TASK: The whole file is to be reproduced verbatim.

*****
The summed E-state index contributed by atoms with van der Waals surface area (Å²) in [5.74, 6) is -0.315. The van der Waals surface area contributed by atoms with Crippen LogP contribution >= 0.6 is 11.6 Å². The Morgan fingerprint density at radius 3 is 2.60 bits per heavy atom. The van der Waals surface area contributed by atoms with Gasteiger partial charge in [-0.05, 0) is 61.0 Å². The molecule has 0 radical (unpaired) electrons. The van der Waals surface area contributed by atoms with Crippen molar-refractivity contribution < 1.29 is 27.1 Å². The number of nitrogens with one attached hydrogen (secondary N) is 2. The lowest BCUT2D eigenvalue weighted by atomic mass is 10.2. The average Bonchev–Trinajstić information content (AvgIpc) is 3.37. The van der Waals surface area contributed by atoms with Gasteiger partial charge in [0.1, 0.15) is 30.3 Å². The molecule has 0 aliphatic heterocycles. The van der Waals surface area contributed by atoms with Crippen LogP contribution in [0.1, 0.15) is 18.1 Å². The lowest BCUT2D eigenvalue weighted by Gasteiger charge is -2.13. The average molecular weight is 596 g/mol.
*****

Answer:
The summed E-state index contributed by atoms with van der Waals surface area (Å²) in [5.74, 6) is -0.315. The van der Waals surface area contributed by atoms with Crippen LogP contribution >= 0.6 is 11.6 Å². The Morgan fingerprint density at radius 3 is 2.60 bits per heavy atom. The van der Waals surface area contributed by atoms with Gasteiger partial charge in [-0.05, 0) is 61.0 Å². The molecule has 0 radical (unpaired) electrons. The van der Waals surface area contributed by atoms with Crippen molar-refractivity contribution < 1.29 is 27.1 Å². The number of nitrogens with one attached hydrogen (secondary N) is 2. The lowest BCUT2D eigenvalue weighted by atomic mass is 10.2. The average Bonchev–Trinajstić information content (AvgIpc) is 3.37. The van der Waals surface area contributed by atoms with Gasteiger partial charge in [0.1, 0.15) is 30.3 Å². The molecule has 0 aliphatic heterocycles. The van der Waals surface area contributed by atoms with Crippen LogP contribution in [0.1, 0.15) is 18.1 Å². The lowest BCUT2D eigenvalue weighted by Gasteiger charge is -2.13. The average molecular weight is 596 g/mol.